Google intentionally circumvented the default privacy settings of Apple’s Safari browser, using a backdoor to set cookies on browsers set to reject them, in the latest privacy debacle for the search and advertising giant.
Google immediately disabled the practice after the Wall Street Journal disclosed the practice Thursday night, which was discovered by Stanford researcher Jonathan Mayer and confirmed by security consultant Ashkan Soltani.
Safari, which accounts for about 6% of desktop browsing and more than 50% of mobile browsing, is the only major browser to block so-called third-party cookies by default. When you visit a website, all browsers, including Safari, allow that site to put a small tracking file on your computer, which allows the site to identify a unique user, track what they’ve done and remember settings. However, many sites also have Facebook “Like” buttons, ads served by third parties, weather widgets powered by other sites or comment systems run by a third party.
Safari blocks the sites that power those services from setting or reading cookies, so a Facebook widget on a third-party site, for instance, can’t tell if you are logged in, so it can’t load a personalized widget. Google, along with a number of ad servers, were caught by Mayer avoiding this block, using a loophole in Safari that lets third parties set cookies if the browser thinks you are filling out an online form. (See a good technical overview here.)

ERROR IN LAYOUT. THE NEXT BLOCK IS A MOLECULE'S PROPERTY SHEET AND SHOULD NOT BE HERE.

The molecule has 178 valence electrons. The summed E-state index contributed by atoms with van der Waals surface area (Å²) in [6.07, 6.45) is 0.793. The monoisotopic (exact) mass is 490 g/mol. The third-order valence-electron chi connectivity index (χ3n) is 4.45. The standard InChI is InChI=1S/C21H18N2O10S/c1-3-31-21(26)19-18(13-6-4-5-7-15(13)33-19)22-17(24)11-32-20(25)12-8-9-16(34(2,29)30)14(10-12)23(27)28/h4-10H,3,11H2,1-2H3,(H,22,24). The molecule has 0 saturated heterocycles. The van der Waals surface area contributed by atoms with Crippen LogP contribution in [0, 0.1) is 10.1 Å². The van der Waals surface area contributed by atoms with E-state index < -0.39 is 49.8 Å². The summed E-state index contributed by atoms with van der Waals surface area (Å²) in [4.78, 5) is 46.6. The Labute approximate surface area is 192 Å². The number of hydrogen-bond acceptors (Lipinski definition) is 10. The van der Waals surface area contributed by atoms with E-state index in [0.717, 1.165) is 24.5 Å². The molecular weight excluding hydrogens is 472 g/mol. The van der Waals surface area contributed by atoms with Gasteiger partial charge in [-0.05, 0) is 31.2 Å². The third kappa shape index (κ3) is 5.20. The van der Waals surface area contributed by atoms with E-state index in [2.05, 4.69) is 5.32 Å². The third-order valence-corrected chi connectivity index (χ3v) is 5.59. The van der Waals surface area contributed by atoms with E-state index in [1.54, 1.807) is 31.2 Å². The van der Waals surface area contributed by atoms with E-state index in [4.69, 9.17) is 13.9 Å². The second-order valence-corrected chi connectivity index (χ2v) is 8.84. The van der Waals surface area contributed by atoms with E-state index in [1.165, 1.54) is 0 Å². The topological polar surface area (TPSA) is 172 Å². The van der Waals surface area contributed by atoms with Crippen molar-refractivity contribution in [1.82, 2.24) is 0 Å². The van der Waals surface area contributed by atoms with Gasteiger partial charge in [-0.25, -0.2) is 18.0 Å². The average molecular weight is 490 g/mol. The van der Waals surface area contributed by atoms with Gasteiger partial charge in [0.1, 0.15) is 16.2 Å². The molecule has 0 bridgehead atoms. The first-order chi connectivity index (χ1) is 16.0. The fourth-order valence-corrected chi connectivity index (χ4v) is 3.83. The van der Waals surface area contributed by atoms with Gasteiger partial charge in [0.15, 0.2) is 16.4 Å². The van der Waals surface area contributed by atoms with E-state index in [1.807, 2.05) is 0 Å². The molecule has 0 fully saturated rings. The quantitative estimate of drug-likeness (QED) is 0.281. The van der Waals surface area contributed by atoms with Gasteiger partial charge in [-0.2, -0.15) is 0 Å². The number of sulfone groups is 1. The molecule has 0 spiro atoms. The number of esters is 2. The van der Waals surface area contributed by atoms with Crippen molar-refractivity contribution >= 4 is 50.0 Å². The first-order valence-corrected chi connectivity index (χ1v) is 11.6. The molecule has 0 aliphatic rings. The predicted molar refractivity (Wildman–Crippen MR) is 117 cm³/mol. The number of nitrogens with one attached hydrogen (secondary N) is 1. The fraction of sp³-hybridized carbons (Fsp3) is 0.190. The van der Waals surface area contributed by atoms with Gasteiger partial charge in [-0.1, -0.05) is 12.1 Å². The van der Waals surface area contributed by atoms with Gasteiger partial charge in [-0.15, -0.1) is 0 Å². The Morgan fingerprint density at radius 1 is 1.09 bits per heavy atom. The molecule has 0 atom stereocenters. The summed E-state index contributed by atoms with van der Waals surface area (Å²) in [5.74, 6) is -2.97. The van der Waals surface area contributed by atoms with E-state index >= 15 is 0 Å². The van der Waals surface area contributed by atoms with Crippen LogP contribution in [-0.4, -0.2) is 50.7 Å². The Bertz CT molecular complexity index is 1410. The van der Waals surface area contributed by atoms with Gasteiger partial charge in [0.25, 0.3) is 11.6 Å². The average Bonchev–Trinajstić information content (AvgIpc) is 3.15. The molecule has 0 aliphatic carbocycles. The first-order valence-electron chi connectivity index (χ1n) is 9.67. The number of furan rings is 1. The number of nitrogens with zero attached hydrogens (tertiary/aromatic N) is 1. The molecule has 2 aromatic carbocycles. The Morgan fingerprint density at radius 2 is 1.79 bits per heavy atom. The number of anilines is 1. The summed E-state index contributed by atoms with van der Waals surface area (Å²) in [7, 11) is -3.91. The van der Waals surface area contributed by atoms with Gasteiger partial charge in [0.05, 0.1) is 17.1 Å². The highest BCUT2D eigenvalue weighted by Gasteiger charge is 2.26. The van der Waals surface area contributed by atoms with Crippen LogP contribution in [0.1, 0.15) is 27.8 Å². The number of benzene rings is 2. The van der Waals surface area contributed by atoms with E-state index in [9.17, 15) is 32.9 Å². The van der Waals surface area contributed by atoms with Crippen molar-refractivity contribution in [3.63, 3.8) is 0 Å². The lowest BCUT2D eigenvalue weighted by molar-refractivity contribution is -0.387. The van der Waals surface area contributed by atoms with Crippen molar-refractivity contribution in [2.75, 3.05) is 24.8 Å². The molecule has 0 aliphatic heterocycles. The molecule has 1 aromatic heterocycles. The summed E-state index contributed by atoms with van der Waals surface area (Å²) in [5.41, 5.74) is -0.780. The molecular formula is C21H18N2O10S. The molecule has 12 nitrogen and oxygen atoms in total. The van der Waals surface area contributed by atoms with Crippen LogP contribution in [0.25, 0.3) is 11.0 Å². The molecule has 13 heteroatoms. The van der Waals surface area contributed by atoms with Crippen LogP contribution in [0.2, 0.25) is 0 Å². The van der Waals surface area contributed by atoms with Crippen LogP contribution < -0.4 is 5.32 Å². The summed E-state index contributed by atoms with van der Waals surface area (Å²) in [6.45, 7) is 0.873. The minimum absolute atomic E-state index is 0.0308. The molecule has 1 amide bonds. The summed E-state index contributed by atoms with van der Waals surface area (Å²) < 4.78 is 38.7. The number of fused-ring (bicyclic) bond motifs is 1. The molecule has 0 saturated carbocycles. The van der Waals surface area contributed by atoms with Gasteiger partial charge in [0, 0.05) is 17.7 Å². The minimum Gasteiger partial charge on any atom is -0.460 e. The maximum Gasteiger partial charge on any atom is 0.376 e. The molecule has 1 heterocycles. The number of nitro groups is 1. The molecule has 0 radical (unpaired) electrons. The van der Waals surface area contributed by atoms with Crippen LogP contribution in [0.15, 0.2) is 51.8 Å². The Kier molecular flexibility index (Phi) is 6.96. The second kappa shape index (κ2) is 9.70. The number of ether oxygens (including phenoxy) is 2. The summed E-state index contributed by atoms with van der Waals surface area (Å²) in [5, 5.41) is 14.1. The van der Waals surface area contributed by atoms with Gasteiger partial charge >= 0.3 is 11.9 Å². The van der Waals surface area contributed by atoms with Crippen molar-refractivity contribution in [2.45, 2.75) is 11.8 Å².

Google’s rationale seems to be that Apple’s default settings don’t adhere to standard web practices and don’t actually reflect what users want, since the browser never asks users if that’s the privacy setting they want. Facebook even goes so far as to suggest to outside developers that getting around the block is a “best practice,” linking to a developer’s blog post from 2010 that includes sample code on how to circumvent the block.
Google said it used the backdoor so that it could place +1 buttons on ads it places around the web via its Adsense program, so that logged-in Google+ users could press the button to share an ad. Without the work-around, the button wouldn’t be able to tell Google which Google account to link the button to.
Now if Safari weren’t so dominant on mobile to the popularity of the iPhone, it’d hardly be worth the code to get at the 6% of desktop users.
But more to the point, if this is a problem for Google and Facebook, and if the defaults actually do mess with user’s expectations, it would seem that there are better ways to bring attention to the issue than getting busted working around them. It may not be Apple’s first priority to help Facebook and Google, but I likewise doubt that Apple is intentionally trying to ruin user experience in order to hobble Facebook, Google and online ad networks.
As for Google, I would expect a new round of calls for hearings and perhaps even a fine from the FTC, which has already imposed mandatory privacy audits on Google for 20 years. And my new shorthand for how companies should deal with privacy – Don’t be a secretive jerk – applies here as well. Google may or may not have been a jerk in this case – that depends on your perspective, but it’s clear it was sneaky and secretive.
Given that Google announced it is backtracking on its privacy promises to users in order to create the mother of all online profiles by combining the data you give it to nearly all of its services, that secrecy may be more disturbing than the “crime” itself.